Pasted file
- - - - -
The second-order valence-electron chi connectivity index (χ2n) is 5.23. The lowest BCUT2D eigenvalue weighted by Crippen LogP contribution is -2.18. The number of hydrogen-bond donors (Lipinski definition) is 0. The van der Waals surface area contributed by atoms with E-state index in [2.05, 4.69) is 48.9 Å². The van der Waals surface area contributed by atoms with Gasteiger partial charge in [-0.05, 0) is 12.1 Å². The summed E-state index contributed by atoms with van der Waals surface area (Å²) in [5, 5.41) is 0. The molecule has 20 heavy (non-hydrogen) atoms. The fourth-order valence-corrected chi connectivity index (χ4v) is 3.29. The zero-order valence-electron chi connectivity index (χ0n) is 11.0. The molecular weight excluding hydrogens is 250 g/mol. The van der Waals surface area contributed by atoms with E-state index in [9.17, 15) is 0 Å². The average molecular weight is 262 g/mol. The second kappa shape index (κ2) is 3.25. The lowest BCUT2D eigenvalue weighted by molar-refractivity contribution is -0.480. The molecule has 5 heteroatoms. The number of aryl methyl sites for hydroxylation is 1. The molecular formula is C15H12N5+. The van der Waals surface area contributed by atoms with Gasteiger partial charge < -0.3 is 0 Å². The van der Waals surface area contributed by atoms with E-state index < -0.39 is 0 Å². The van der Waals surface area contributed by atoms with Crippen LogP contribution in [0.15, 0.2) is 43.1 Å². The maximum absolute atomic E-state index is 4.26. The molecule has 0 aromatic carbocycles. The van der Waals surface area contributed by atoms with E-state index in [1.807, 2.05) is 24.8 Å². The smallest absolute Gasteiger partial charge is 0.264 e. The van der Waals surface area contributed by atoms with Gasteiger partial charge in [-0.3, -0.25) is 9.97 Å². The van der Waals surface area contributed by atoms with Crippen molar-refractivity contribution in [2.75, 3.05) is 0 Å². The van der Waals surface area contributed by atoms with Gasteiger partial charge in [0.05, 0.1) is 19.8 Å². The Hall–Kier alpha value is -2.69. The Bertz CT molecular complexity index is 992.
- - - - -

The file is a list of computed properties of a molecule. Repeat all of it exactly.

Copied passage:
The second-order valence-electron chi connectivity index (χ2n) is 5.23. The lowest BCUT2D eigenvalue weighted by Crippen LogP contribution is -2.18. The number of hydrogen-bond donors (Lipinski definition) is 0. The van der Waals surface area contributed by atoms with E-state index in [2.05, 4.69) is 48.9 Å². The van der Waals surface area contributed by atoms with Gasteiger partial charge in [-0.05, 0) is 12.1 Å². The summed E-state index contributed by atoms with van der Waals surface area (Å²) in [5, 5.41) is 0. The molecule has 20 heavy (non-hydrogen) atoms. The fourth-order valence-corrected chi connectivity index (χ4v) is 3.29. The zero-order valence-electron chi connectivity index (χ0n) is 11.0. The molecular weight excluding hydrogens is 250 g/mol. The van der Waals surface area contributed by atoms with E-state index in [9.17, 15) is 0 Å². The average molecular weight is 262 g/mol. The second kappa shape index (κ2) is 3.25. The lowest BCUT2D eigenvalue weighted by molar-refractivity contribution is -0.480. The molecule has 5 heteroatoms. The number of aryl methyl sites for hydroxylation is 1. The molecular formula is C15H12N5+. The van der Waals surface area contributed by atoms with Gasteiger partial charge < -0.3 is 0 Å². The van der Waals surface area contributed by atoms with E-state index < -0.39 is 0 Å². The van der Waals surface area contributed by atoms with Crippen LogP contribution in [0.15, 0.2) is 43.1 Å². The maximum absolute atomic E-state index is 4.26. The molecule has 0 aromatic carbocycles. The van der Waals surface area contributed by atoms with E-state index in [1.807, 2.05) is 24.8 Å². The smallest absolute Gasteiger partial charge is 0.264 e. The van der Waals surface area contributed by atoms with Gasteiger partial charge in [-0.3, -0.25) is 9.97 Å². The van der Waals surface area contributed by atoms with Crippen molar-refractivity contribution in [2.75, 3.05) is 0 Å². The van der Waals surface area contributed by atoms with Gasteiger partial charge in [0.05, 0.1) is 19.8 Å². The Hall–Kier alpha value is -2.69. The Bertz CT molecular complexity index is 992.